There are certain cohesive ingredients. Cult films usually have an element of unease — anarchy, transgressing certain taboos; they are almost always excessive and camp and speak to the counterculture. Certainly, most have an aura of irreverence, and are usually made on low budgets, therefore requiring a certain energized spontaneity, somewhat like graffiti. After all, film is so porous, and to my mind, so oddly occult, that I think that film itself absorbs odd energies like a living skin.
Within her definition, it is the phrase, “element of unease” that strikes me — for it is precisely an aesthetic uneasy with its relationship to conventional beauty that is the primary component in a film’s becoming cult. The cult film is an intensely self-conscious work, rife with insecurities about its own beauty. These insecurities are not simply technical errors, narrative inconsistencies, or mistakes by mediocre directors. Instead, the cult film presents itself as so overwhelmingly aware of its unconventional appearance that we would be naïve to assume that this aesthetic were merely the result of a series of accidents.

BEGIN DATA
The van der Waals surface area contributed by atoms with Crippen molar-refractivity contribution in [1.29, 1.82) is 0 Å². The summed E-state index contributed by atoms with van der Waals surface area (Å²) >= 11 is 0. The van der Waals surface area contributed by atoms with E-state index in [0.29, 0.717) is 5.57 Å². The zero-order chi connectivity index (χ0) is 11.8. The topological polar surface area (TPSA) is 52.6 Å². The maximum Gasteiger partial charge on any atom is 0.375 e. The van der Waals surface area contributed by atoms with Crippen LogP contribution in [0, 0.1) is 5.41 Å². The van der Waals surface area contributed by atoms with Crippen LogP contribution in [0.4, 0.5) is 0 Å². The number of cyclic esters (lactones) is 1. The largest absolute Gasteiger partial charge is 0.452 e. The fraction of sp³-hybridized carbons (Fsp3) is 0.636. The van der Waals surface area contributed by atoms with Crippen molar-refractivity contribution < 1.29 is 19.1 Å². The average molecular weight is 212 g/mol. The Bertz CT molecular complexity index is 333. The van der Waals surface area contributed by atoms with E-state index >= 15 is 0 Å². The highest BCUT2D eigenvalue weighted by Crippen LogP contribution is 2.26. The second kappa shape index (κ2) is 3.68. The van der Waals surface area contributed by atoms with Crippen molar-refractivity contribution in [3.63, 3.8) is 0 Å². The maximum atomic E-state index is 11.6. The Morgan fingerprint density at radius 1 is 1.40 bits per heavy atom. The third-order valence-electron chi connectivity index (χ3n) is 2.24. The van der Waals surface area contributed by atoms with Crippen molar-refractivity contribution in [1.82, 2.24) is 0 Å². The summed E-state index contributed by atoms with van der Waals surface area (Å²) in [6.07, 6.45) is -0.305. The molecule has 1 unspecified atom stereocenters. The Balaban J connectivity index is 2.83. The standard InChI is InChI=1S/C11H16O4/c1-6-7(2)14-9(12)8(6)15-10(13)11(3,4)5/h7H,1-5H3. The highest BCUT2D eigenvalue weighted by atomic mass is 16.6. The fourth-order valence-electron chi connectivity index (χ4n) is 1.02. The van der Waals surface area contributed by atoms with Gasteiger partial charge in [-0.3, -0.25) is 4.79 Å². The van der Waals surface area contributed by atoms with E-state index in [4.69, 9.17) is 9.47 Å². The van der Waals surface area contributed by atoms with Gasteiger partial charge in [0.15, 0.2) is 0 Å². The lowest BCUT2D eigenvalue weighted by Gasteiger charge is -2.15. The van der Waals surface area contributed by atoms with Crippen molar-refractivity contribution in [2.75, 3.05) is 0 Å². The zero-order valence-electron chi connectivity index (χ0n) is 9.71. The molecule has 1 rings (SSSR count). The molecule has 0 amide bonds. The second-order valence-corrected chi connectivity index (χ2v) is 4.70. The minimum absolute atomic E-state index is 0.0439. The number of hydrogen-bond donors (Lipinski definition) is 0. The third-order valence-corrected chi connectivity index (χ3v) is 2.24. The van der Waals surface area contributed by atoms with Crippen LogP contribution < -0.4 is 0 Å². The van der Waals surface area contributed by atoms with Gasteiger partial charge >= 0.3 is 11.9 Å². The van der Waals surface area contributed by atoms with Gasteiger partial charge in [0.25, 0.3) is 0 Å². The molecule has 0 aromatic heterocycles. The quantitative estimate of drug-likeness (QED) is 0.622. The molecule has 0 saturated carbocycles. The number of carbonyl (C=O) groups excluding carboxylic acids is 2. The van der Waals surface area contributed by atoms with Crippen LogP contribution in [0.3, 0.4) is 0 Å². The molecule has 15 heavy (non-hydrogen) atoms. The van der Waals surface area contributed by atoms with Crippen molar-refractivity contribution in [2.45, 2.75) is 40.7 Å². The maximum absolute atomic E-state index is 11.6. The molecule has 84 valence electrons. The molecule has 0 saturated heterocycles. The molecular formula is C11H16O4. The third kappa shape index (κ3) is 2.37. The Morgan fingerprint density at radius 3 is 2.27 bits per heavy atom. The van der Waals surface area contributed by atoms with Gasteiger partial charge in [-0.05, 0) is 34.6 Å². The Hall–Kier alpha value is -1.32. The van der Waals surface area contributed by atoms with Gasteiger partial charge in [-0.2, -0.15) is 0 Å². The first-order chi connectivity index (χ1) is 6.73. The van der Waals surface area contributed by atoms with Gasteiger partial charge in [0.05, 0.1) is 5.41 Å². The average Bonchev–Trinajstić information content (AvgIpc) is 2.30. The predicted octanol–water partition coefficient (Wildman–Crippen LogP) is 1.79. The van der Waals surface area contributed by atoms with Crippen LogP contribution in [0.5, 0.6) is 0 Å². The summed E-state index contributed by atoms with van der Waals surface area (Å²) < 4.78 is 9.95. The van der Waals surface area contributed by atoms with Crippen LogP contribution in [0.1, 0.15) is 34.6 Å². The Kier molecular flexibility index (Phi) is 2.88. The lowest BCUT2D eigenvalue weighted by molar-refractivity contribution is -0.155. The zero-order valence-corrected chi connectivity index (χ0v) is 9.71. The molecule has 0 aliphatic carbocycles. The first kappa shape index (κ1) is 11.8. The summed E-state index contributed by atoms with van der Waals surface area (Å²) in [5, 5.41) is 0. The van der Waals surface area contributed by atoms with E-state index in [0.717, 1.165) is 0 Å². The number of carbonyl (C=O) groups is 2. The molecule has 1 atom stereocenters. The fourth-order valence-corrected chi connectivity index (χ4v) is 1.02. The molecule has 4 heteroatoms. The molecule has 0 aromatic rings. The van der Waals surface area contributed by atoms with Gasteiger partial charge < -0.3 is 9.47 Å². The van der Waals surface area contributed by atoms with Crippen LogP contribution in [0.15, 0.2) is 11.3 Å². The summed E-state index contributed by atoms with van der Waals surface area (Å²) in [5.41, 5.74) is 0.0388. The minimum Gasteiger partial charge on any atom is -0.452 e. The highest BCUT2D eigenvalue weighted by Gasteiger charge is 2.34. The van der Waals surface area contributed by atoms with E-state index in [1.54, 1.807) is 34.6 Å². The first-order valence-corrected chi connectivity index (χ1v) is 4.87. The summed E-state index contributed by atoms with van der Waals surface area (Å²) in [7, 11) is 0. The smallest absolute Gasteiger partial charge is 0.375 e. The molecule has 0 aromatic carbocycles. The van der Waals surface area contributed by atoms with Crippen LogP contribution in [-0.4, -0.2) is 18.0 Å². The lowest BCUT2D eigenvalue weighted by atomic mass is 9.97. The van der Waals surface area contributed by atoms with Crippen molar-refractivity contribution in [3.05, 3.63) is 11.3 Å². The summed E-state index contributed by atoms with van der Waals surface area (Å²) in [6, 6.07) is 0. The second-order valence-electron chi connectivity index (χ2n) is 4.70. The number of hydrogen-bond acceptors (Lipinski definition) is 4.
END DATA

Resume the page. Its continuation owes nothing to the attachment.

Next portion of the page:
Bava’s La maschera del demonio is a case in point. La maschera was Bava’s first film, released in Italy in 1960, then on to Europe, the UK, and the United States as Black Sunday or The Mask of Satan. Barbara Steele stars in a dual role as the 17th century Moldavian princess, Asa Vajda, and then as her descendant, Katia Vajda. The film opens with Princess Asa tied to a stake. We soon see that she awaits execution via impalement: a steel mask lined with spikes will be driven into her face. Asa has been accused of witchcraft and vampirism, and the mask will mark her face forever as perverse and unworthy. However, as we wait for the spikes to pierce her face, the camera movement weakens the mask’s potential as an unyielding barrier to Asa’s beauty. We first see the mask approaching Asa through a subjective shot. The mask is shot from behind with its spikes bearing down closer and closer to Asa’s face. Then the camera passes through the mask as if through a veil. Now we are on the other side looking down on the gruesome face of the mask. The camera immediately reveals the mask and the resulting scars to be rather flimsy obstacles in our viewing. So when Asa wails “I will return!” as the mask is pounded into her face, we are safe to assume that her words are not part of an empty threat.